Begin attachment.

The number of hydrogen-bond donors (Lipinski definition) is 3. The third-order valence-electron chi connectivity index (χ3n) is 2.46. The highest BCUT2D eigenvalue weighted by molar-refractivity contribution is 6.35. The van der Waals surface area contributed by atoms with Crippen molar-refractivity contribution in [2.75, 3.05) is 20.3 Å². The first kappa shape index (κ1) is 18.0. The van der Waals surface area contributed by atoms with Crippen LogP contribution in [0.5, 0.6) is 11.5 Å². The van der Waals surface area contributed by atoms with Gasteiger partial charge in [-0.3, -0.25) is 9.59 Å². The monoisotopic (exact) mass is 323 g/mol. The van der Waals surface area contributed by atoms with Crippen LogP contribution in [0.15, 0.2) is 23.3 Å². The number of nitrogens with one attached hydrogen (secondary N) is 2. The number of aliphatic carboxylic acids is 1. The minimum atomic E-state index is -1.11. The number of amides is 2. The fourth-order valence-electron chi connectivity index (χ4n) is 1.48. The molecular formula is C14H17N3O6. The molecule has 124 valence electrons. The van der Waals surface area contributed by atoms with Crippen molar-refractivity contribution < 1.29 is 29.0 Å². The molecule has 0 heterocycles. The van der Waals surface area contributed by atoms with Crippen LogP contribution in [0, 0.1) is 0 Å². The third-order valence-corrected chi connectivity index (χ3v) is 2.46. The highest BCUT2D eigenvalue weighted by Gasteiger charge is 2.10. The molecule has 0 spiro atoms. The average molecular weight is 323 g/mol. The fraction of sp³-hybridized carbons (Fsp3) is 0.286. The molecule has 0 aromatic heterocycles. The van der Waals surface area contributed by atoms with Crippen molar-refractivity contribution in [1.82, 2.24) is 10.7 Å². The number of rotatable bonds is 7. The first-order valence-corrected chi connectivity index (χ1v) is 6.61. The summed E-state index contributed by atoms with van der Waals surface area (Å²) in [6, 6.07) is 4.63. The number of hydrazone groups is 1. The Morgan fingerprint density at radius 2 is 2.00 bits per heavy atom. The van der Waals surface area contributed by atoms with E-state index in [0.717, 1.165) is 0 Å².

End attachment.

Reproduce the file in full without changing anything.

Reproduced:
The number of hydrogen-bond donors (Lipinski definition) is 3. The third-order valence-electron chi connectivity index (χ3n) is 2.46. The highest BCUT2D eigenvalue weighted by molar-refractivity contribution is 6.35. The van der Waals surface area contributed by atoms with Crippen molar-refractivity contribution in [2.75, 3.05) is 20.3 Å². The first kappa shape index (κ1) is 18.0. The van der Waals surface area contributed by atoms with Crippen LogP contribution in [0.5, 0.6) is 11.5 Å². The van der Waals surface area contributed by atoms with Gasteiger partial charge in [-0.3, -0.25) is 9.59 Å². The monoisotopic (exact) mass is 323 g/mol. The van der Waals surface area contributed by atoms with Crippen LogP contribution in [0.15, 0.2) is 23.3 Å². The number of nitrogens with one attached hydrogen (secondary N) is 2. The number of aliphatic carboxylic acids is 1. The minimum atomic E-state index is -1.11. The number of amides is 2. The fourth-order valence-electron chi connectivity index (χ4n) is 1.48. The molecular formula is C14H17N3O6. The molecule has 124 valence electrons. The van der Waals surface area contributed by atoms with Crippen molar-refractivity contribution < 1.29 is 29.0 Å². The molecule has 0 heterocycles. The van der Waals surface area contributed by atoms with Crippen LogP contribution in [0, 0.1) is 0 Å². The third-order valence-corrected chi connectivity index (χ3v) is 2.46. The highest BCUT2D eigenvalue weighted by Gasteiger charge is 2.10. The molecule has 0 spiro atoms. The average molecular weight is 323 g/mol. The fraction of sp³-hybridized carbons (Fsp3) is 0.286. The molecule has 0 aromatic heterocycles. The van der Waals surface area contributed by atoms with Crippen molar-refractivity contribution in [1.82, 2.24) is 10.7 Å². The number of rotatable bonds is 7. The first-order valence-corrected chi connectivity index (χ1v) is 6.61. The summed E-state index contributed by atoms with van der Waals surface area (Å²) in [6, 6.07) is 4.63. The number of hydrazone groups is 1. The Morgan fingerprint density at radius 2 is 2.00 bits per heavy atom. The van der Waals surface area contributed by atoms with E-state index in [0.717, 1.165) is 0 Å².